said, he could not allow that opportunity to pass, without expressing an opinion upon the present proposition. He had heard it rumoured a day or two ago, that the pivot price would be raised 2s.; but now out came the reality, that the addition, instead of being 2s., was actually 4s.; and at certain points and turns of the market, it was to make no less a difference than 8s. between the scale of prices in the new bill and that of last year. To such a system of legislation he might content himself to reply in a single observation, couched in three or four well-known words, and these were— "this is too bad." If in fair weather they were to attempt to maintain these prices, when the seasons went beyond the average, what were the people to expect when a reverse took place? He begged, on this first movement of the government upon the Corn-laws, to assure the noble duke, that if he meant this to be a permanent bill, he was never more mistaken in his life, than in endeavouring to effect such an arrangement as this. Last year's bill was bad enough for the country; but this was "too bad" indeed. It was intolerable to expect that such a plan to increase the market price could be maintained: it was quite chimerical, The noble duke had said, let them look to Ireland. And well they might, for Ireland alone had the merit of preventing the consummation of the original design of these Corn-bill framers; namely, their keeping up the prices at 80s. To Ireland this country was indebted for the prices being lowered to 50s. or 60s. Those who concocted the bill in 1815, and their 80s. price, did not contemplate the effect which the importations from Ireland would produce upon the market. It was Ireland, then, that had enabled the British population to subsist, in spite of these 80s. speculators. Bad as last year's bill was, and worse as the present looked, there were, it seemed, individuals who were yet unsatisfied with what they called adequate protection. He wished such people joy of their feelings: a more unreasonable class of expectants had never been left to brood over their chagrin. He was sorry that he neither could agree in the principle of the noble duke's resolutions, nor in the general doctrine which he had propounded in introducing them.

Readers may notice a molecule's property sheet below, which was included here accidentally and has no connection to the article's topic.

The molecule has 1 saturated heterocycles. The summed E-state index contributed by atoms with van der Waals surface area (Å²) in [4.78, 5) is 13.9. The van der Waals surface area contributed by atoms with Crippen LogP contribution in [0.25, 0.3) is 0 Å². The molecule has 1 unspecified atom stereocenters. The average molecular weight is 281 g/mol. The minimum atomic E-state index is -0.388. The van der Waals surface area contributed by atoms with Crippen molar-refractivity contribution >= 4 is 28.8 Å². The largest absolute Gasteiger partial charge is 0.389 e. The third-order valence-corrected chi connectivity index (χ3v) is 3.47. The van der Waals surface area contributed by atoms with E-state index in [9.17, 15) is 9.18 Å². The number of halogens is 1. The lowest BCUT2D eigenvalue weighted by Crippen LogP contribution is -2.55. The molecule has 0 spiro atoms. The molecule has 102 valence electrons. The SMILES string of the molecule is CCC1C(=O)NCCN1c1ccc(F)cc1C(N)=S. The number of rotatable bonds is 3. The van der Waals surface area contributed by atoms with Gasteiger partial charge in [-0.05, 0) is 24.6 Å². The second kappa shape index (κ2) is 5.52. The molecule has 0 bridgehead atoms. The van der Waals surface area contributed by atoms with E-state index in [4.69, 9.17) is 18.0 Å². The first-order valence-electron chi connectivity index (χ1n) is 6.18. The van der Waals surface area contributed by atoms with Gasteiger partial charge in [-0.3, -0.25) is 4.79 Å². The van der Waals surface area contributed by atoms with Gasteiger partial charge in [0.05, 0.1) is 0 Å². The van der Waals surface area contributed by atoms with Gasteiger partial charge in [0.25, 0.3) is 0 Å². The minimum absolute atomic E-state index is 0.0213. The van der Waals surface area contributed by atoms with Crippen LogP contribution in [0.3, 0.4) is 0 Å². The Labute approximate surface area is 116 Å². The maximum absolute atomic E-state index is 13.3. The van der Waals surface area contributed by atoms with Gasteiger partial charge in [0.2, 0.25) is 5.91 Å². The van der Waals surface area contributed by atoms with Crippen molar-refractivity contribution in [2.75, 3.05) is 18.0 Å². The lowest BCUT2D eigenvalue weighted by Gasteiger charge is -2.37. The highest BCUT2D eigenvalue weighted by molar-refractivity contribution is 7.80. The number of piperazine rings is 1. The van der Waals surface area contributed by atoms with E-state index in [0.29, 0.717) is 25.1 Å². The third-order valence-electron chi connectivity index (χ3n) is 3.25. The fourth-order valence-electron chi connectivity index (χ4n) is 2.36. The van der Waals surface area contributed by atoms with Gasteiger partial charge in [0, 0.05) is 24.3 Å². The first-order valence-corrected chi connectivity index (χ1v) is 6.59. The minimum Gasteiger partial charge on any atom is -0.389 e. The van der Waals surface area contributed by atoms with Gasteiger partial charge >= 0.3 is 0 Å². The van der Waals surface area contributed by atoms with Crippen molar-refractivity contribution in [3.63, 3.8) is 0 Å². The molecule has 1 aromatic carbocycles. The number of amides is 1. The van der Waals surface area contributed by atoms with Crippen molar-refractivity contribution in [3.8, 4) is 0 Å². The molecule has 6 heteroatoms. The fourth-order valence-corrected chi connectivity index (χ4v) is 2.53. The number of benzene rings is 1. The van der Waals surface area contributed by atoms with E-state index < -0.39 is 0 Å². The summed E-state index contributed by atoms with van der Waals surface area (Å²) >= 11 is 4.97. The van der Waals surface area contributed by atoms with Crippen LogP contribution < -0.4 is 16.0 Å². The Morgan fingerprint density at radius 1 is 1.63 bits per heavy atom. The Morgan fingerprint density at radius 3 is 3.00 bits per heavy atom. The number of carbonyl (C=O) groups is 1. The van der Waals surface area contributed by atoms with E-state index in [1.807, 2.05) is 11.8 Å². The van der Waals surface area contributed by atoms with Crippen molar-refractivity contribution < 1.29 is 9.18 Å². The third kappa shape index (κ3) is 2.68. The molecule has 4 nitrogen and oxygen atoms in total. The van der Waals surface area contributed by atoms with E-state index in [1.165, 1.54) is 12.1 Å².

Lord Goderich